It takes a competition winning FPV drone racer to recognise the difference between good and great racing parts, and anonymity allows racers to provide this information free from sponsor influence. ‘Racer X’ has gone incognito to share his recommendations for FPV drone racing parts, firmware and simulators (in his own words). We also contrast the choices of Racer X with the choices of the wider FPV community to explore the influence of marketing. If you’re an FPV drone racer that would like to share your ideal parts list please email firstname.lastname@example.org.
Xnova 2207 lite – light, excellent torque, good bearings, no burning issues, durable to impacts and low noise (fewer filters needed) – its a great choice if money is not a problem.
Emax ECO 2306 – light, good bearings, incredibly noise free (perfect for Kiss setups or for those with filters problems), super cheap – Cons: not many KV options available – its the best choice for performance/money.
Both Racer X and the FPV racing drone community recommend the Xnova 2207 lite, whilst the Emax ECO 2306 is recommended exclusively by Racer X but unrecognised by the community (April 2019 community vote below).
Airbot Furling32 – Airbot had some early issues like every other brand in the market – in 2018 every pilot I know burned their 4in1 ESC no matter the brand. For the first time, with the Furling32, I have run a 4in1 without any burn in about 4 months.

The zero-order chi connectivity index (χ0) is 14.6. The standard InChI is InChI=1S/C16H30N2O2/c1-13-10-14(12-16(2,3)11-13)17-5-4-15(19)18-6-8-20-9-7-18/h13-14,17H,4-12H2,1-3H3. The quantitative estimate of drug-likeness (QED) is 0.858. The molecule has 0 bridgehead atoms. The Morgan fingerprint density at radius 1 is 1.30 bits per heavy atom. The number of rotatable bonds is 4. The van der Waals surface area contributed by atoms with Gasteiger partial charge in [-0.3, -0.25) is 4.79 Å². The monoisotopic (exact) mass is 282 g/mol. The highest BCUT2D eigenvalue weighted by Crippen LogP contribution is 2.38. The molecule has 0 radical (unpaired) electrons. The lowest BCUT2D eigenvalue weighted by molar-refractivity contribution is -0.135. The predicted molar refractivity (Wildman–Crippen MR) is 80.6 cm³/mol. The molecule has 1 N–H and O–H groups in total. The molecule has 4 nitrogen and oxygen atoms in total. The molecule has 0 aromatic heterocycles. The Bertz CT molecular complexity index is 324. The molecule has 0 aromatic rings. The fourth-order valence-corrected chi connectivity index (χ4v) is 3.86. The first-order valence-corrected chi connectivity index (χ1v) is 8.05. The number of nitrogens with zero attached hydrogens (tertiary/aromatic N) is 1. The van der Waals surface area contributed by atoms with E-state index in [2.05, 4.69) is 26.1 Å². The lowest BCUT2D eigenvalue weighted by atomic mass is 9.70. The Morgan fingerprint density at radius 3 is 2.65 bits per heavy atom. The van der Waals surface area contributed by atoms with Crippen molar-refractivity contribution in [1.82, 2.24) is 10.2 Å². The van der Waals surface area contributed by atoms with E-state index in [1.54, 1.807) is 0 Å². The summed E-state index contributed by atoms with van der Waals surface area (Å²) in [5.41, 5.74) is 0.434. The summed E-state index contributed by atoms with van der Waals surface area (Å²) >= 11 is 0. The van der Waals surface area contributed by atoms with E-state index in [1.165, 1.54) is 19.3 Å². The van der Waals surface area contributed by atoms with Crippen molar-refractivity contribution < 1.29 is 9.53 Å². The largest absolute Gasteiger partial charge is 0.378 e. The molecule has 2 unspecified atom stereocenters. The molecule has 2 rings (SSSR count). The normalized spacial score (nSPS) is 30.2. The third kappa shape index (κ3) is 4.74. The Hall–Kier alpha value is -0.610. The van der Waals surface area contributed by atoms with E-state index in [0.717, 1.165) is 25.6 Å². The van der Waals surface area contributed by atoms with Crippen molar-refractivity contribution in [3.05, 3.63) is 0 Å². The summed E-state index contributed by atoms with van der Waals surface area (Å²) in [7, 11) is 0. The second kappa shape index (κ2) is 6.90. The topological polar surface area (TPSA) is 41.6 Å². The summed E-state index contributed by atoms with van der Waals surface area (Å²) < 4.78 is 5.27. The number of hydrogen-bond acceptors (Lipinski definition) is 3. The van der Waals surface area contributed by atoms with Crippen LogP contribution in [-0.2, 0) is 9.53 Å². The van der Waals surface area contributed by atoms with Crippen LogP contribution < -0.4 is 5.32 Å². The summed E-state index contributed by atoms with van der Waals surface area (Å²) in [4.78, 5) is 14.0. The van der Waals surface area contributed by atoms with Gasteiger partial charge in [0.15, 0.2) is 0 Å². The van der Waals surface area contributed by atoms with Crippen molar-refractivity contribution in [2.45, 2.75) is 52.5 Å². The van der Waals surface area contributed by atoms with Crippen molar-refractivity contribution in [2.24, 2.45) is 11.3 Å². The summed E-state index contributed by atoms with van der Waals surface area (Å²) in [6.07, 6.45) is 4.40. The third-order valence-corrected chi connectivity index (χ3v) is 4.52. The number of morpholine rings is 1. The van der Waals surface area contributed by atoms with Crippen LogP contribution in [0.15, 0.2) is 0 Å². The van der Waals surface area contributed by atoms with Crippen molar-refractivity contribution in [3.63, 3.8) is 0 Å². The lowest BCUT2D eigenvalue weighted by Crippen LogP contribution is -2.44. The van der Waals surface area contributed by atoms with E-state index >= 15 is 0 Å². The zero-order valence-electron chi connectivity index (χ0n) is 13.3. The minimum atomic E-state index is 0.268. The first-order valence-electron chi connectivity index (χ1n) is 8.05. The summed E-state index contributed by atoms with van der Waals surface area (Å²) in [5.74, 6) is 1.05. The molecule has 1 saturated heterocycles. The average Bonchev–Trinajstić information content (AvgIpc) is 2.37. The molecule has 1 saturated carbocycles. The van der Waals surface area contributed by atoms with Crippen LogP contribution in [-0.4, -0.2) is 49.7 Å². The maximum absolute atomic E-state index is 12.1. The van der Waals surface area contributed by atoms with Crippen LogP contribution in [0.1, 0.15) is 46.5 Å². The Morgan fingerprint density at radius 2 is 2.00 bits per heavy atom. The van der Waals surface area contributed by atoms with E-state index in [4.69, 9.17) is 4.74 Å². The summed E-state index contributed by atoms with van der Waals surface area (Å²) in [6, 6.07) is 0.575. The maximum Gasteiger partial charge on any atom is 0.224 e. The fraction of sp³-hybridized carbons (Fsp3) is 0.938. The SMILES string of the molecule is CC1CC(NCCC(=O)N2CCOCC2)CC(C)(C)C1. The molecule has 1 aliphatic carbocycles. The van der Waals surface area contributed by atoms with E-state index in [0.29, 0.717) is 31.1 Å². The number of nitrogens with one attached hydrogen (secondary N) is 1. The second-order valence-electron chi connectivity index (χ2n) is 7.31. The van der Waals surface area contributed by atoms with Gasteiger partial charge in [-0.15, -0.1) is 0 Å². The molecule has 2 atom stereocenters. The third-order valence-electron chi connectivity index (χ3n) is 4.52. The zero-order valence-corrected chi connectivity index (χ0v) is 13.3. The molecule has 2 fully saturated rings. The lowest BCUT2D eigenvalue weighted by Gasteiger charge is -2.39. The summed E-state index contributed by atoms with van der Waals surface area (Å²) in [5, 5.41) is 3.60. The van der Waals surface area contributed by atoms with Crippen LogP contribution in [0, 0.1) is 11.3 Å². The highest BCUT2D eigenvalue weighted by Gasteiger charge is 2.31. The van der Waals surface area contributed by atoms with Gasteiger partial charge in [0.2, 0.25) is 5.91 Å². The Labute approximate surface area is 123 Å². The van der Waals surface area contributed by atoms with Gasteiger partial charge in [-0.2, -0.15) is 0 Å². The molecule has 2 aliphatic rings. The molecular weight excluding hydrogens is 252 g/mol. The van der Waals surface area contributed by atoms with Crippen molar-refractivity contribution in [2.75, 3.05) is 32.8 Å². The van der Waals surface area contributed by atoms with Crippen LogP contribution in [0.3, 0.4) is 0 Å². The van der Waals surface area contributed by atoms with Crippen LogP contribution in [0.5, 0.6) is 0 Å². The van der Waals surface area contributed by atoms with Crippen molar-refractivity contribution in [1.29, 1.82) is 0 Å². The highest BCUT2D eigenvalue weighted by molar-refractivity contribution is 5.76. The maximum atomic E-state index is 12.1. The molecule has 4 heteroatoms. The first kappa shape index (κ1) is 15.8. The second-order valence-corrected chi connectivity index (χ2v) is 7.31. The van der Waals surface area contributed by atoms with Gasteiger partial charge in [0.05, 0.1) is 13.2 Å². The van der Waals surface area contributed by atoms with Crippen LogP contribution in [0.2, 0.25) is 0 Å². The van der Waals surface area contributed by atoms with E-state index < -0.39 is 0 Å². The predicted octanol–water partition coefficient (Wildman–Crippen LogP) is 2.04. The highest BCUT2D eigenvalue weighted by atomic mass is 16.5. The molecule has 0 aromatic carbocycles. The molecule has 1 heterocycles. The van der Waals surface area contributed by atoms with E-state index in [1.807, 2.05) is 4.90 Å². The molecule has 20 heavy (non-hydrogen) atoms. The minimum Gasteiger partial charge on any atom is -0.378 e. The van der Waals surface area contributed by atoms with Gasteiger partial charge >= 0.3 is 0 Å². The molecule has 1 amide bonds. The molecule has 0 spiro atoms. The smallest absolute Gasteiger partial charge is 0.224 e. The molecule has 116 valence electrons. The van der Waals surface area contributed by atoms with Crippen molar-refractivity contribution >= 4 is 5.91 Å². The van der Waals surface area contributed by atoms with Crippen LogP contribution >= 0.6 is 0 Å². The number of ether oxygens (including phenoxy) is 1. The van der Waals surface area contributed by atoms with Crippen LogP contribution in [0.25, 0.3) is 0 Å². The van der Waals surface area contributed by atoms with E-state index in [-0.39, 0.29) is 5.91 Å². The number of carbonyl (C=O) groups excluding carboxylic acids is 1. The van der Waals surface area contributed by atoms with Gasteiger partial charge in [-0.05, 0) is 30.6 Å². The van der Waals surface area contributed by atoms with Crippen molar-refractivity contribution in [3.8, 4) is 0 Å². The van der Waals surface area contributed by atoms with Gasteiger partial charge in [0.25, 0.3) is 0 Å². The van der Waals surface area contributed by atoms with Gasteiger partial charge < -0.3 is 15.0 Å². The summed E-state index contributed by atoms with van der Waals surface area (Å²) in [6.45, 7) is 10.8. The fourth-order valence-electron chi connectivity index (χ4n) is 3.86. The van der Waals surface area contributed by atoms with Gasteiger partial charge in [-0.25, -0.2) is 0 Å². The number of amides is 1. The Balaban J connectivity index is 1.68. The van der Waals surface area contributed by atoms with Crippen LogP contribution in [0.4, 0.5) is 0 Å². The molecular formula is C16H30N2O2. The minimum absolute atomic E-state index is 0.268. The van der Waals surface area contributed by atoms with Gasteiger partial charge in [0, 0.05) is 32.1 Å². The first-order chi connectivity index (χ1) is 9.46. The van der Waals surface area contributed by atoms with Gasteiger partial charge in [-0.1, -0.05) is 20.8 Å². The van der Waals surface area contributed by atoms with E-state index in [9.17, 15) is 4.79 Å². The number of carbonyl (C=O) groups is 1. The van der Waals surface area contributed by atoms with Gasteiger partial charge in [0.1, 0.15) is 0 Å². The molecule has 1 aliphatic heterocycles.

The Furling32 supports 45A, 55A burst. They deliver more power than other good 4in1s I’ve tested, with more Amps delivered. I don’t know why, but its a fact.
For racing, it’s important in the blheli_32 configurator to change the “motor timing” from between 23-31 “PWM frequency” to 48Khz for more power and avoid desync in some cases.
The Airbot Furling32 recommended by Racer X is relatively undervalued by the FPV racing drone community, who favour the Aikon AK32 V2 35A and Hobbywing Xrotor Micro 45A (May 2019 community vote below).
FPV racing drone cameras
Foxeer Predator or RunCam Racer 2 – They are two incredible cameras, with very similar performance and features (they actually come from the same factory!). Personally, I prefer the Foxeer lens, because it has less chromatic aberration.
Both the Foxeer Predator and Runcam Racer 2 are favoured by Racer X and the wider FPV racing drone community, though the community was only polled for micro FPV cameras (May 2019 community vote below).
Firmware & flight controllers
I have Betaflight, KISS and Flightone setups. In 2018 I ran only KISS setups, but this year I’ve got a top setup of each!
Firmwares; betaflight 4.0, KISS V2 and Flightone with FalcoX (still in beta version)
My conclusion is that when the PID’s and filters are well adjusted, every one of these options will deliver the same performance and a similar feeling.
Right now I’m using FalcoX beta in Flightone. The feeling is so good, super locked-in, and predictable feeling right from the stock PIDs and filters. If they solve the beta version bugs, this will be the easiest flight controller setup in the market.
However, each one of the three options has PROS/CONS points;
Pros – the most popular FW, opensource and a lot of features/innovations.
Cons – requires a very experienced pilot to tune all the options available. Every time a newly updated version comes out, you may have to start the tune all over again because your old settings don’t work anymore. Smart audio problems in many FW versions.